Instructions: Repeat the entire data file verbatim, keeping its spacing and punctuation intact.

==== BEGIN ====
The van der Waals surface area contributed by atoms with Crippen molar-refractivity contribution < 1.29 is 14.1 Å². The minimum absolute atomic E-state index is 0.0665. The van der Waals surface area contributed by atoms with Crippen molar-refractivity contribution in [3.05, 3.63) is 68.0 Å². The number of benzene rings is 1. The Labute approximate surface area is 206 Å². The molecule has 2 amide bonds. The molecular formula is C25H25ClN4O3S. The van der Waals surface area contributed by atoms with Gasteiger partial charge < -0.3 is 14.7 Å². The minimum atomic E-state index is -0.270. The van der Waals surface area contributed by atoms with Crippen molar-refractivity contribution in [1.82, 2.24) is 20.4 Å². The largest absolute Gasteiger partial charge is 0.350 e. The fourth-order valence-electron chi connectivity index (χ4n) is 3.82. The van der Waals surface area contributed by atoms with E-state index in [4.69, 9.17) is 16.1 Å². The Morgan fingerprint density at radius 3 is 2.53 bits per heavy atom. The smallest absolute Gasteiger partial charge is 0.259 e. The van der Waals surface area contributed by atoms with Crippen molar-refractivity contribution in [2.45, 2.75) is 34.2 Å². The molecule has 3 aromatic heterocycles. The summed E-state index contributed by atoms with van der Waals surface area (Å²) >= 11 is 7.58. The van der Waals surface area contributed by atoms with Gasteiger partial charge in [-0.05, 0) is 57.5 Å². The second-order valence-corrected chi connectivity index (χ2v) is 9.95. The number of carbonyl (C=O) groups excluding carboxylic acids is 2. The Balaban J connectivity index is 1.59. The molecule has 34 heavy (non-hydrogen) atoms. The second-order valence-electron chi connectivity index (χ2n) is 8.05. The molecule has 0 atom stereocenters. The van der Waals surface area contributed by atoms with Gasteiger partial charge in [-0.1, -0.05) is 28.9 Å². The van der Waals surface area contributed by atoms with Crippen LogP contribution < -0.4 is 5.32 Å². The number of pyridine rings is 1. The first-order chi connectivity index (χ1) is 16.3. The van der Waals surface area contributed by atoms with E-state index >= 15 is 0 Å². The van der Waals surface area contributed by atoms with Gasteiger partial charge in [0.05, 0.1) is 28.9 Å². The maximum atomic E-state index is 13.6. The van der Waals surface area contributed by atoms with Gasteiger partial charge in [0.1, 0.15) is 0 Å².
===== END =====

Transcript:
The van der Waals surface area contributed by atoms with Crippen molar-refractivity contribution < 1.29 is 14.1 Å². The minimum absolute atomic E-state index is 0.0665. The van der Waals surface area contributed by atoms with Crippen molar-refractivity contribution in [3.05, 3.63) is 68.0 Å². The number of benzene rings is 1. The Labute approximate surface area is 206 Å². The molecule has 2 amide bonds. The molecular formula is C25H25ClN4O3S. The van der Waals surface area contributed by atoms with Gasteiger partial charge < -0.3 is 14.7 Å². The minimum atomic E-state index is -0.270. The van der Waals surface area contributed by atoms with Crippen molar-refractivity contribution in [1.82, 2.24) is 20.4 Å². The largest absolute Gasteiger partial charge is 0.350 e. The fourth-order valence-electron chi connectivity index (χ4n) is 3.82. The van der Waals surface area contributed by atoms with E-state index in [4.69, 9.17) is 16.1 Å². The Morgan fingerprint density at radius 3 is 2.53 bits per heavy atom. The smallest absolute Gasteiger partial charge is 0.259 e. The van der Waals surface area contributed by atoms with Crippen molar-refractivity contribution in [2.45, 2.75) is 34.2 Å². The molecule has 3 aromatic heterocycles. The summed E-state index contributed by atoms with van der Waals surface area (Å²) >= 11 is 7.58. The van der Waals surface area contributed by atoms with Gasteiger partial charge in [-0.05, 0) is 57.5 Å². The second-order valence-corrected chi connectivity index (χ2v) is 9.95. The number of carbonyl (C=O) groups excluding carboxylic acids is 2. The Balaban J connectivity index is 1.59. The molecule has 34 heavy (non-hydrogen) atoms. The second-order valence-electron chi connectivity index (χ2n) is 8.05. The molecule has 0 atom stereocenters. The van der Waals surface area contributed by atoms with Gasteiger partial charge in [-0.1, -0.05) is 28.9 Å². The van der Waals surface area contributed by atoms with Crippen LogP contribution < -0.4 is 5.32 Å². The number of pyridine rings is 1. The first-order chi connectivity index (χ1) is 16.3. The van der Waals surface area contributed by atoms with E-state index >= 15 is 0 Å². The van der Waals surface area contributed by atoms with Gasteiger partial charge in [0.05, 0.1) is 28.9 Å². The maximum atomic E-state index is 13.6. The van der Waals surface area contributed by atoms with Gasteiger partial charge in [0.1, 0.15) is 0 Å².